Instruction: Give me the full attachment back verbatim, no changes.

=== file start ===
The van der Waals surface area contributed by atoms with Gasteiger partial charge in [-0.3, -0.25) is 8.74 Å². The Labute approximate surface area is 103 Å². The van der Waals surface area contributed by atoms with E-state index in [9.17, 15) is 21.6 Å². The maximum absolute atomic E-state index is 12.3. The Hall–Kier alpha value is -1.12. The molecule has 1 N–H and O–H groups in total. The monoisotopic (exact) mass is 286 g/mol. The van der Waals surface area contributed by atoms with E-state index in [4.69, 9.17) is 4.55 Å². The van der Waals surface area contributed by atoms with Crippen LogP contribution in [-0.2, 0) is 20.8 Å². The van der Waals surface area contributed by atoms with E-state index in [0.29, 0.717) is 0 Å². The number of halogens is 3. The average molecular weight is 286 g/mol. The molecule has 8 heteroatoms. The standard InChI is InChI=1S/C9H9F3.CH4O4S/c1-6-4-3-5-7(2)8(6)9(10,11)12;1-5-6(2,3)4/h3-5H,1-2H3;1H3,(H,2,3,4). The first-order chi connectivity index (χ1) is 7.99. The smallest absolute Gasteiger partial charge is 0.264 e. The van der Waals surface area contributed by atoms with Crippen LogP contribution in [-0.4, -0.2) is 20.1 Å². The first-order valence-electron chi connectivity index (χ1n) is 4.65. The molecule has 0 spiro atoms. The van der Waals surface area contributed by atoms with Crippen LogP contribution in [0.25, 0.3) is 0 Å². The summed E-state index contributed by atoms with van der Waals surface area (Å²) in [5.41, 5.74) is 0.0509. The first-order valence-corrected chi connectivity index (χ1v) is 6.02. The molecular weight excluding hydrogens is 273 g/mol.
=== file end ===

The van der Waals surface area contributed by atoms with Gasteiger partial charge in [-0.3, -0.25) is 8.74 Å². The Labute approximate surface area is 103 Å². The van der Waals surface area contributed by atoms with E-state index in [9.17, 15) is 21.6 Å². The maximum absolute atomic E-state index is 12.3. The Hall–Kier alpha value is -1.12. The molecule has 1 N–H and O–H groups in total. The monoisotopic (exact) mass is 286 g/mol. The van der Waals surface area contributed by atoms with E-state index in [4.69, 9.17) is 4.55 Å². The van der Waals surface area contributed by atoms with Crippen LogP contribution in [-0.2, 0) is 20.8 Å². The van der Waals surface area contributed by atoms with E-state index in [0.29, 0.717) is 0 Å². The number of halogens is 3. The average molecular weight is 286 g/mol. The molecule has 8 heteroatoms. The standard InChI is InChI=1S/C9H9F3.CH4O4S/c1-6-4-3-5-7(2)8(6)9(10,11)12;1-5-6(2,3)4/h3-5H,1-2H3;1H3,(H,2,3,4). The first-order chi connectivity index (χ1) is 7.99. The smallest absolute Gasteiger partial charge is 0.264 e. The van der Waals surface area contributed by atoms with Crippen LogP contribution in [-0.4, -0.2) is 20.1 Å². The first-order valence-electron chi connectivity index (χ1n) is 4.65. The molecule has 0 spiro atoms. The van der Waals surface area contributed by atoms with Crippen LogP contribution in [0.25, 0.3) is 0 Å². The summed E-state index contributed by atoms with van der Waals surface area (Å²) in [5.41, 5.74) is 0.0509. The first-order valence-corrected chi connectivity index (χ1v) is 6.02. The molecular weight excluding hydrogens is 273 g/mol.